Applicants to urology residency programs have clear ideas about what they are seeking in a training program and a good understanding of the factors influencing their rankings, according to the findings of a survey presented at the AUA annual meeting San Diego.
“At a time when competition for acceptance into urology residency training programs has been increasing because the number of applicants is growing, our study indicates that medical students hoping for success with matching are well-informed about how they will be evaluated,” said first author Amir H. Lebastchi, MD, urology resident at the University of Michigan, Ann Arbor.
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“In addition, our data might provide insight for program directors who seek to attract the top candidates in the applicant pool. Understanding what today’s applicants value during residency might allow institutions to optimally market their programs to future applicants,” added Dr. Lebastchi, who worked on the study with Sapan N. Ambani, MD, and co-authors.
The survey was sent to individuals applying for the 2016 urology training programs at the University of Michigan, University of Toledo, University of Washington, and University of Florida.
“Geographic location is a factor considered by applicants when applying to residency programs, and in order to minimize bias related to that issue, we conducted a multicenter study with geographically diverse sites,” Dr. Lebastchi told Urology Times
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A total of 322 applicants completed the survey, representing a 69% response rate. The majority of the respondents were male (77%).
The survey asked applicants to rank in order of importance nine criteria by which they would evaluate training programs and 10 factors program directors would use in selecting residents.
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Interaction with residents ranked highly
Operative experience was ranked highest by the applicants (mean score, 2.66), followed by interaction with residents (mean score, 3.21) and relationship between faculty and residents (mean score, 3.28). Ranked next in descending order of importance were geographic location, resident lifestyle, institution prestige, faculty reputation, placement of graduates, and research opportunity.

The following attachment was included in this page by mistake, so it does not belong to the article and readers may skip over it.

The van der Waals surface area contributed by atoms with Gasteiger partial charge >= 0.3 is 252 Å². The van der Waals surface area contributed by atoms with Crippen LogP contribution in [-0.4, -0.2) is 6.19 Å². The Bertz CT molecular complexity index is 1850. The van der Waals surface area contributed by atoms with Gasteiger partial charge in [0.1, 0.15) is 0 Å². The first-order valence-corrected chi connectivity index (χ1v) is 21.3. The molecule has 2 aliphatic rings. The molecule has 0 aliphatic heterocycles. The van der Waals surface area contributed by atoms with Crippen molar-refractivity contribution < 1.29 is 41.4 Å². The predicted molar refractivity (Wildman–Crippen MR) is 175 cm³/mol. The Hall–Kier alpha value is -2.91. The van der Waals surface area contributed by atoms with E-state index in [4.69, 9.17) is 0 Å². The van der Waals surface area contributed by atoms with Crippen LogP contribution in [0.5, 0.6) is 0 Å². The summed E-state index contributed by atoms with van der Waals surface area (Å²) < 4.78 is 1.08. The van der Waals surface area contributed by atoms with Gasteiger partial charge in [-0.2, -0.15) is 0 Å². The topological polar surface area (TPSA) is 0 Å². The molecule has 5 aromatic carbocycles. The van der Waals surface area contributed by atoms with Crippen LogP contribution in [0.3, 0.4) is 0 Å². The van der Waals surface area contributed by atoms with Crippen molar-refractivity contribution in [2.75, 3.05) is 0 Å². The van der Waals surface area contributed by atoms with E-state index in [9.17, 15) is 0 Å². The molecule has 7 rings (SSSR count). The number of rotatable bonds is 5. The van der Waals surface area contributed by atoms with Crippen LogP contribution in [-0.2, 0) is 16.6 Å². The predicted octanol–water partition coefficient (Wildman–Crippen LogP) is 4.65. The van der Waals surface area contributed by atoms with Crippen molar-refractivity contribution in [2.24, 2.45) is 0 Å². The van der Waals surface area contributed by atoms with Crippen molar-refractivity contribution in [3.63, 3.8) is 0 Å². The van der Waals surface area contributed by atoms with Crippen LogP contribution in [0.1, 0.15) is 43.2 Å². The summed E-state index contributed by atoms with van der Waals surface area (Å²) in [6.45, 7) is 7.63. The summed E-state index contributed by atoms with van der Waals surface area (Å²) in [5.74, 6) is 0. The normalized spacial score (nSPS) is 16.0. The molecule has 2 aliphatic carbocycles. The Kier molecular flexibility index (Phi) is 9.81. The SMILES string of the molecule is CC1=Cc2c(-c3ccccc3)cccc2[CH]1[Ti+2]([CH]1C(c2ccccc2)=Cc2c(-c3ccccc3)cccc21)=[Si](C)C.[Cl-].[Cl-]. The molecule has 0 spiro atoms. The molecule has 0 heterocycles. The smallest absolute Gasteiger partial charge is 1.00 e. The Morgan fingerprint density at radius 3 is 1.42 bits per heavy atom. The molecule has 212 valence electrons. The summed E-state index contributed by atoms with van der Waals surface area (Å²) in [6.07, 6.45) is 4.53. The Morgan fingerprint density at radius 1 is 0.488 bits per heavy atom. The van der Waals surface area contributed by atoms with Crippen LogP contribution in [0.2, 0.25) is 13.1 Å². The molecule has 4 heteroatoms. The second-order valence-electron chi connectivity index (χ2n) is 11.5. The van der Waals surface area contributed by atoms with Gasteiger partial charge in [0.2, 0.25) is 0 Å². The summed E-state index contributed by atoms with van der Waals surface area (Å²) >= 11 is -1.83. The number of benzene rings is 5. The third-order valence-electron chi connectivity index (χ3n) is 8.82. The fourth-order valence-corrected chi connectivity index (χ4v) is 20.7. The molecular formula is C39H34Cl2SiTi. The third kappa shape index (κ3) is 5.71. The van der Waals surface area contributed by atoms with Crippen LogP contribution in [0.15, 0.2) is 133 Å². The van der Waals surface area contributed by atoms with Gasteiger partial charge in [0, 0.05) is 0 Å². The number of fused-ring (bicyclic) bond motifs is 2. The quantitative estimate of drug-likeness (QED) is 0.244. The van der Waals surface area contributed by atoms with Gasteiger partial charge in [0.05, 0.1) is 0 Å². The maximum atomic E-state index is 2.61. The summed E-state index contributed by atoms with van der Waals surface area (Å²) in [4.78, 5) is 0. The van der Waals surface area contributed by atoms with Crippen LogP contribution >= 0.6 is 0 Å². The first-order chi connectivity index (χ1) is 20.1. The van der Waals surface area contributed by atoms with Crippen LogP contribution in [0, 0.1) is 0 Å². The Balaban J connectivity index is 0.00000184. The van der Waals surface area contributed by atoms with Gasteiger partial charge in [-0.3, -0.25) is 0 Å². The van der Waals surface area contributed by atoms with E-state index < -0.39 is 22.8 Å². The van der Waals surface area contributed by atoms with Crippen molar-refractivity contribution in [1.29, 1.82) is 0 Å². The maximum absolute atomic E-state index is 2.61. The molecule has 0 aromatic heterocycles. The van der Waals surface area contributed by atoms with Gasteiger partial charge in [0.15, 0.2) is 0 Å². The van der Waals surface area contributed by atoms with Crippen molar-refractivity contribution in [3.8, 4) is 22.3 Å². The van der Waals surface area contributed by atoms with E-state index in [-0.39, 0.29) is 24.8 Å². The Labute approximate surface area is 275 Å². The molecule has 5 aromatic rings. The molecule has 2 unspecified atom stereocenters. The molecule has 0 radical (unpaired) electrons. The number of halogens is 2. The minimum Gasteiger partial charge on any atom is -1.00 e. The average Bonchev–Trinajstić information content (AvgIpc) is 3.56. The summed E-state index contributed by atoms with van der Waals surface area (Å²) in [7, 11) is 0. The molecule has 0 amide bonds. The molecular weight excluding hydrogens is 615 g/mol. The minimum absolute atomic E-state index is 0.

Concerning the criteria reviewed by program directors in the applicant selection process, the survey results showed applicants thought United States Medical Licensing Examination scores were given the strongest consideration (mean score, 1.82), and urology reference letters were thought to be the second most important issue (mean score, 2.81).
In order of descending importance, the applicants thereafter thought that program directors looked at an individual’s interview day success, research productivity, completion of an away rotation at the institution, Alpha Omega Alpha Honorary Medical Society status, urology rotation evaluation, clinical rotation evaluation, medical school reputation, and dean’s letter of recommendation.
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“These responses correspond nicely with published studies investigating factors that are important to urology residency program directors during the candidate selection process,” Dr. Lebastchi said.
The survey also sought to examine what area within urology drove applicants’ interest in the field. Almost 40% of the applicants identified urologic oncology as the reason why they were pursuing urology, while 16% identified general urology and almost the same proportion were motivated by interest in robotic surgery.
“We were a little bit surprised to see that oncology played such a dominant role, and yet it makes sense considering that it is probably the area within urology to which medical students are most exposed,” said Dr. Lebastchi.
“The same logic explains why renal transplantation, female pelvic medicine and reconstructive surgery, infertility and andrology, and trauma and reconstructive surgery were infrequently cited as the reason why applicants chose to participate in the urology match.”
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